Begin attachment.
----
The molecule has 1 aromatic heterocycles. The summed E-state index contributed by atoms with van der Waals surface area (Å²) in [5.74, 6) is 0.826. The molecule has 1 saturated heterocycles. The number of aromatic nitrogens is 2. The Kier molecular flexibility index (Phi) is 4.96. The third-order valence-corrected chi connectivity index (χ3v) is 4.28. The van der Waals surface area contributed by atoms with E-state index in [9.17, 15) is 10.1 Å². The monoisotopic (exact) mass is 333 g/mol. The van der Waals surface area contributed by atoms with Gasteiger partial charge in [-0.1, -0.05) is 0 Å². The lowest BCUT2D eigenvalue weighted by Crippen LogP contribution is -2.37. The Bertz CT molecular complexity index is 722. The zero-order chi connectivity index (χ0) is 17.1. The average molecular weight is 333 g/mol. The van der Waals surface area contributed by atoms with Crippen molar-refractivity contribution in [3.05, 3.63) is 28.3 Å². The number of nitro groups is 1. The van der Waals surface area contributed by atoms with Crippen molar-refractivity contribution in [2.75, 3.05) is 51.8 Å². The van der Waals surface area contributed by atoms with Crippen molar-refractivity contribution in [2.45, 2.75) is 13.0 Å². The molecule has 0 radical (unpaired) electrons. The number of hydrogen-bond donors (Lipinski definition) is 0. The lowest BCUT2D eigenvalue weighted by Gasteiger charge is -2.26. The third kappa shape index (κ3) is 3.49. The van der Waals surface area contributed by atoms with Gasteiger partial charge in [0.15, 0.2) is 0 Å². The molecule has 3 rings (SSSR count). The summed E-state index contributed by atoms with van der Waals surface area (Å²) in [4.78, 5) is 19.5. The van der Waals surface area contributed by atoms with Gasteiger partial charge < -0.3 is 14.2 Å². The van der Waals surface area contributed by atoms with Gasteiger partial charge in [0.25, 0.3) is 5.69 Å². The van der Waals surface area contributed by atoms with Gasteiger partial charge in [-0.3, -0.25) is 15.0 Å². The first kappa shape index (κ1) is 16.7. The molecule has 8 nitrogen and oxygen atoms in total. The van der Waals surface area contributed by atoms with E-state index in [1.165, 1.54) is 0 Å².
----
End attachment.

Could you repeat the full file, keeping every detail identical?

The molecule has 1 aromatic heterocycles. The summed E-state index contributed by atoms with van der Waals surface area (Å²) in [5.74, 6) is 0.826. The molecule has 1 saturated heterocycles. The number of aromatic nitrogens is 2. The Kier molecular flexibility index (Phi) is 4.96. The third-order valence-corrected chi connectivity index (χ3v) is 4.28. The van der Waals surface area contributed by atoms with E-state index in [9.17, 15) is 10.1 Å². The monoisotopic (exact) mass is 333 g/mol. The van der Waals surface area contributed by atoms with Gasteiger partial charge in [-0.1, -0.05) is 0 Å². The lowest BCUT2D eigenvalue weighted by Crippen LogP contribution is -2.37. The Bertz CT molecular complexity index is 722. The zero-order chi connectivity index (χ0) is 17.1. The average molecular weight is 333 g/mol. The van der Waals surface area contributed by atoms with Crippen molar-refractivity contribution in [3.05, 3.63) is 28.3 Å². The number of nitro groups is 1. The van der Waals surface area contributed by atoms with Crippen molar-refractivity contribution in [2.75, 3.05) is 51.8 Å². The van der Waals surface area contributed by atoms with Crippen molar-refractivity contribution in [2.45, 2.75) is 13.0 Å². The molecule has 0 radical (unpaired) electrons. The number of hydrogen-bond donors (Lipinski definition) is 0. The lowest BCUT2D eigenvalue weighted by Gasteiger charge is -2.26. The third kappa shape index (κ3) is 3.49. The van der Waals surface area contributed by atoms with Gasteiger partial charge in [0.15, 0.2) is 0 Å². The molecule has 3 rings (SSSR count). The summed E-state index contributed by atoms with van der Waals surface area (Å²) in [4.78, 5) is 19.5. The van der Waals surface area contributed by atoms with Gasteiger partial charge < -0.3 is 14.2 Å². The van der Waals surface area contributed by atoms with Gasteiger partial charge in [0.25, 0.3) is 5.69 Å². The van der Waals surface area contributed by atoms with Gasteiger partial charge in [-0.3, -0.25) is 15.0 Å². The first kappa shape index (κ1) is 16.7. The molecule has 8 nitrogen and oxygen atoms in total. The van der Waals surface area contributed by atoms with E-state index in [1.165, 1.54) is 0 Å².